Iran holds the world’s second-largest proven reserves of gas, after Russia, with 948 trillion cubic feet. Qatar is second in the Middle East’s league of gas-rich states, while Saudi Arabia and the UAE also have significant reserves.
One of the main causes of the shortages is the oil production cuts made by Opec since September last year, in an effort to steady the price of oil, which was in freefall in late 2008 and early 2009. This has not only reduced the flow of oil – by 4.2 million barrels a day – but has also dramatically reduced the amount of associated gas produced from oil fields.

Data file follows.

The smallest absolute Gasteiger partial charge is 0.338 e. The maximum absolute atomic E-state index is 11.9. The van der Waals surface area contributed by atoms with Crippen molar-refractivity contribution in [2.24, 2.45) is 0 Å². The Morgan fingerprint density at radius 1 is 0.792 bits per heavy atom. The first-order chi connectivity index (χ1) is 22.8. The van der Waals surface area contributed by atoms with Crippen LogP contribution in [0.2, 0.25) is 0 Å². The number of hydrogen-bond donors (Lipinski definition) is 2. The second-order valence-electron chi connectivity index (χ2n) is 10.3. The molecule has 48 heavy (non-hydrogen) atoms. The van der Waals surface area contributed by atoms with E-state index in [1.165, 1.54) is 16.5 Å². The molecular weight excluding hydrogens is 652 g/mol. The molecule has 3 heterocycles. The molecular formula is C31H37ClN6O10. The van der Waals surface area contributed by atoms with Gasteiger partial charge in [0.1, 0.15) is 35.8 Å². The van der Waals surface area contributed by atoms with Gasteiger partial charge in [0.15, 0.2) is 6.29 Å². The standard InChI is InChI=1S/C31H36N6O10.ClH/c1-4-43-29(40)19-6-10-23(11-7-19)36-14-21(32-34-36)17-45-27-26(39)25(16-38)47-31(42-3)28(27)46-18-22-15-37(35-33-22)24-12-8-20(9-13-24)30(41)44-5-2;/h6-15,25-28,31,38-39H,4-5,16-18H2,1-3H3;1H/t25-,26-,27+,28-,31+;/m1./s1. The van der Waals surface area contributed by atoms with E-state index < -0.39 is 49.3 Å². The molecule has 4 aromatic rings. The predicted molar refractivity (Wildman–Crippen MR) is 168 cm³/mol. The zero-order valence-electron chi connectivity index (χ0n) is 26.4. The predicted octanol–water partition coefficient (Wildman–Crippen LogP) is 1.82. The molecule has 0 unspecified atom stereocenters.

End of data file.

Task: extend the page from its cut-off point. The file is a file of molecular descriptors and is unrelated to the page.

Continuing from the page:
Regional gas producers now find themselves in a difficult situation. While demand for gas is growing, supply is shrinking, but the incentive to invest in greater production of standalone gas fields – rather than gas linked with oil fields – is weak.
Thanks to Middle East government’s long-standing policies of offering subsidised gas to local consumers, international oil companies are often reluctant to spend heavily on finding and developing new gas fields.
Until the issue of government subsidies is resolved, the story of the Middle East’s gas sector will continue to be one of des-cribing its potential, rather than charting its success.